A small throng banded together in North Baltimore’s Wyman Park Dell on Sunday evening, many to impart a forceful, resolute message: “If they won’t tear it down, we’ll replace it!”
Local residents met at the base of the Stonewall Jackson and Robert E. Lee Monument in the tree-shaded knoll to speak out against the tide of white supremacy that has resurfaced in America in 2017. Protesters held anti-fascist banners and chanted in unison:
“Tear it down!”
“Make Nazis fear again!”
“When human rights are under attack, what do we do? Stand up, fight back!”
One day earlier, havoc unfolded in Charlottesville, Va., roughly 150 miles southeast of Baltimore, where hundreds of torch-wielding white supremacists gathered to protest the proposed removal of a similar statue paying homage to Lee. Tensions boiled over in the streets as counter-protesters turned out to push back against their message.
By the end of the day, 32-year-old Heather Heyer had been killed and 19 others were hurt after a 20-year-old white supremacist allegedly mowed them down by driving his Dodge Challenger into a crowd. Two state troopers monitoring the unrest also died after their helicopter crashed. Dozens of others were injured in street fights between racists and counter-protesters in the historic Virginia town.
Sunday’s protest in North Baltimore brought hundreds out to condemn hate over a period of several hours. The group started off at the dell, marched up through Charles Village and then returned to the grassy area near the Baltimore Museum of Art. Baltimore police monitored the peaceful gathering from the road. Foxtrot, the city police department’s chopper, hovered overhead.
Speakers took the mic on by one. Kwame Alston, president of the Black Student Union at Johns Hopkins University, held back tears as he explained how he suspects some within his own campus community secretly harbor racist beliefs. He called upon his peers to stand firm heading into the 2017-18 school year. “No one’s gonna break us down,” he said.
Molly Amster, director of Baltimore’s chapter of Jews United for Justice, told the crowd it was “terrifying” as a Jew to see neo-Nazis parading through the streets in 2017. She noted, “I know that I’m not the one who has the most to fear” as a white Jewish person, compared to minorities staring down day-to-day racism. However, the message she relayed applied to all. “We need to dismantle white supremacy if we’re ever going to really make progress in this country.”
The speeches halted for a brief period when a group pulled up in a pickup truck. Out of the bed, they carted Pablo Machioli’s “Mother Light” statue, depicting a pregnant black woman with her first raised high in the air. Two years earlier, activists had placed the statue in that same spot, as chronicled by City Paper. Seeing it temporarily reinstated there, the crowd repeated its calls for the Civil War-commemorating statues to be torn down.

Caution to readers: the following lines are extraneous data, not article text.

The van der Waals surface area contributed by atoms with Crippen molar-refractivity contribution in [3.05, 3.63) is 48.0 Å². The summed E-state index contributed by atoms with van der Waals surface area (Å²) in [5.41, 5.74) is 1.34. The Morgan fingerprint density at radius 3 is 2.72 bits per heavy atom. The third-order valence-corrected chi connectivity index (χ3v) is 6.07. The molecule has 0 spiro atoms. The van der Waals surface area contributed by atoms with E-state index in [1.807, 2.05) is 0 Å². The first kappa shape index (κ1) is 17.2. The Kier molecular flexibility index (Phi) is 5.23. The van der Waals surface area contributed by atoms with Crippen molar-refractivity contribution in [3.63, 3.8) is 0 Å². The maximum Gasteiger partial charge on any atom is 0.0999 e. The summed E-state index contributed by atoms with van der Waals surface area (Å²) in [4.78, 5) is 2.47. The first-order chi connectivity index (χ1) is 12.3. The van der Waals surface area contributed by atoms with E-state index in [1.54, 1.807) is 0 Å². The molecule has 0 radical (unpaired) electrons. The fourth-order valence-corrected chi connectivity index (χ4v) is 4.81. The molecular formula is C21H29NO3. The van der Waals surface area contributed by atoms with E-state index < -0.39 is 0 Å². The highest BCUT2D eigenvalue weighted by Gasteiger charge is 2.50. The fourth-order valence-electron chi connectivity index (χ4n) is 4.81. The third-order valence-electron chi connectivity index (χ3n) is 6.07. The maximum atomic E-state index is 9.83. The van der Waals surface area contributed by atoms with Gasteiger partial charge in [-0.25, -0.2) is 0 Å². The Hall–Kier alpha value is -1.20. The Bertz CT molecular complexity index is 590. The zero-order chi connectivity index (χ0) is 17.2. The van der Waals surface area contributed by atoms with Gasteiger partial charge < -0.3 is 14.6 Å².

The city remains at a crossroads over what it will do about its controversial monuments. Baltimore has four in all. A commission from the Rawlings-Blake administration recommended removing the ones of Lee and Jackson, and of Supreme Court Chief Justice Roger Taney, who ruled in 1857 that African-Americans remained property even if set free from slavery. The two others – the Confederate Soldiers and Sailors and the Confederate Women’s monuments – should be “recontextualized” with signage, the commission said.
However, the monuments have remained, albeit with such signage in place. Mayor Catherine Pugh has said tearing them down would cost about $200,000 per statue. She suggested in late May, “maybe we can just auction them off” to willing buyers.
Pugh said in a statement Monday morning that she plans to proceed with the removal effort. She said she met with New Orleans Mayor Mitch Landrieu, who followed through with tearing down similar statues in his city this year.
Pugh said she has since “taken steps to appoint a working group to lead the process for removing the confederate monuments,” has asked the Maryland Historical Trust Easement Committee for permission to remove the Lee-Jackson statue and is looking into cemeteries where Confederate soldiers have been buried, among other spaces, that might take the monuments.
At the dell, protesters called on Councilman Eric Costello to do something about the monuments, since some of them sit in his district. (Costello responded in a tweet that he had asked the city solicitor’s office in August for legal guidance about removing, relocating or reinterpreting the statues.)
On the eve of the deadly unrest in Charlottesville, Councilman Brandon Scott announced he’d submit a final draft of a resolution “calling for the immediate destruction of all Confederate monuments in Baltimore.
“Cities must act decisively and immediately by removing these monuments” following the deadly Saturday episodes in Charlottesville, the text of his proposal reads.
On Sunday evening, a 10-foot black woman’s likeness eclipsed the view of Lee and Jackson mounted atop their horses. Addressing the crowd, Machioli denied that the sculpture he crafted in 2015 with help from activists was his to take credit for. It “goes to everybody, everything,” he said. “It’s from all of you.”
Organizer Owen Silverman Andrews, who worked closely with Machioli to create the artwork two years ago, told the crowd his original sketch for the project depicted abolitionist Harriet Tubman wielding a brick aimed at the Confederate war heroes.
“Pablo said, ‘we can’t beat violence with violence, and we need to beat violence with love,’” Andrews said. “So that’s what this is about.”
This story has been updated with comment from Mayor Catherine Pugh’s office.
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